Allen spoke at the recent Teradata Partners Conference at the Georgia World Congress Center in Atlanta. She discussed the benefits of digital and the steps her team took to demonstrate the power of mobile apps, website and customer engagement. She also outlined the critical need in today’s data-intensive world to swiftly and easily access historical customer, promotional and other key metrics from across the company. And she shared the importance of taking a risk at a crucial time and standing up and acting to make a key point even in the midst of a merger.

According to Allen, after Albertsons acquired Safeway, it became clear that there was significant room to leverage digital more intensively. To help prove the point, Allen’s team undertook a self-imposed task to roll out a digital marketing program and then compare the results with those from a more traditional mass print, drop and mail couponing promotion due to launch in Northern California in just four days.

“A ton of money was being spent to do a promotion using our Big Book of Saving. We found out they were about to print 3,000 copies to place into each and every store, and then also mail the piece to 10 percent of the population of Northern California,” Allen said. “Just think of the printing and mailing costs alone. It was going to be many millions of dollars, and so my team got a little upset. We know we could be spending that money much more efficiently by targeting the deals and communicating with the customers in a much more personalized way.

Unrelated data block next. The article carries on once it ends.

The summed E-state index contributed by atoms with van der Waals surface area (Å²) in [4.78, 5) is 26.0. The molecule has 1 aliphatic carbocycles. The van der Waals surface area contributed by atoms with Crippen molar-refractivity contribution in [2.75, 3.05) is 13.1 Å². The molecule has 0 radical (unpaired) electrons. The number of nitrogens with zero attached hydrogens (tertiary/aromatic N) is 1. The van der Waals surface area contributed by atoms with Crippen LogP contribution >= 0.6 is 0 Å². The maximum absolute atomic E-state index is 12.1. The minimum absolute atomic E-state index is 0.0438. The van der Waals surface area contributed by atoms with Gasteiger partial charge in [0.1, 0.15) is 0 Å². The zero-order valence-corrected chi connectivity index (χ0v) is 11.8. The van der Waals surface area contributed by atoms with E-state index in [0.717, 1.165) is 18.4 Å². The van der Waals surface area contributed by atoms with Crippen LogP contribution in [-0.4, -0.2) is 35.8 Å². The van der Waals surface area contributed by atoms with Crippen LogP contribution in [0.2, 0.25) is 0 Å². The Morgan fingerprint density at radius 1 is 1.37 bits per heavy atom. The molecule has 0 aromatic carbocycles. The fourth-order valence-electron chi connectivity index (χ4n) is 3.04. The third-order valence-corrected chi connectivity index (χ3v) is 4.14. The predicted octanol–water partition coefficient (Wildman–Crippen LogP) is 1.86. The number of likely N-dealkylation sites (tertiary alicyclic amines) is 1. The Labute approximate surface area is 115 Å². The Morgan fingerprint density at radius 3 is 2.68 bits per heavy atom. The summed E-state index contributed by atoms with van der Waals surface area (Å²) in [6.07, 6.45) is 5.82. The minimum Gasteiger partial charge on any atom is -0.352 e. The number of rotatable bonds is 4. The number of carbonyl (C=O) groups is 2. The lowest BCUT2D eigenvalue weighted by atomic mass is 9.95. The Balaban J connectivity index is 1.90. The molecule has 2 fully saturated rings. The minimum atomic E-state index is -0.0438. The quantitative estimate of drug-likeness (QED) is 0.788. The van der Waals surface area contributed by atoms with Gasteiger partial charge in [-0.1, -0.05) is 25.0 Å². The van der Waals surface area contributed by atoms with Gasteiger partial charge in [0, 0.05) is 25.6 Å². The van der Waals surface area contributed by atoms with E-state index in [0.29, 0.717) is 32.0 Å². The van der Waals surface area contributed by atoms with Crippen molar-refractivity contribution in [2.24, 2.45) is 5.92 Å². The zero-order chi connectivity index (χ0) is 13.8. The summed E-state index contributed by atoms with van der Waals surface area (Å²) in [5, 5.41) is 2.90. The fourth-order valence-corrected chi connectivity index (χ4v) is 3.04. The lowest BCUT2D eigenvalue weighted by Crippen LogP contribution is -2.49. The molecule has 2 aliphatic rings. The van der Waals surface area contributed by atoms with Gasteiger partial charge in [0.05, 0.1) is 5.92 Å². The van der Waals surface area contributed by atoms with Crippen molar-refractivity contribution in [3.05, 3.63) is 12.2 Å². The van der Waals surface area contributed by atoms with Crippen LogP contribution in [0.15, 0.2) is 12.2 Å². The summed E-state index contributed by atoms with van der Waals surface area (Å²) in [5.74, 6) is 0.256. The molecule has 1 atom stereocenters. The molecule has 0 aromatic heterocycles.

“Since this thing was going to launch in four days, we decided we would challenge ourselves to figure out how to e-mail all our Just for U customers with a customized version of the Big Book of Savings,” she added.


The digital vs. print paper campaign yielded powerful ROI results, according to Allen. For example, she noted that an average of 50 digital e-mails were redeemed per store, compared with two print coupons per store, and there was a $300,000 expense savings associated with not printing and distributing coupon books to stores and by mail. More coupon redemption dollars came from consumer packaged goods companies; the program was executed much faster, which led to major staff time savings; and there was much greater ability to target customers, according to Allen. As an added benefit, the team was able to collect new information to strengthen marketing optimization and accomplish other goals.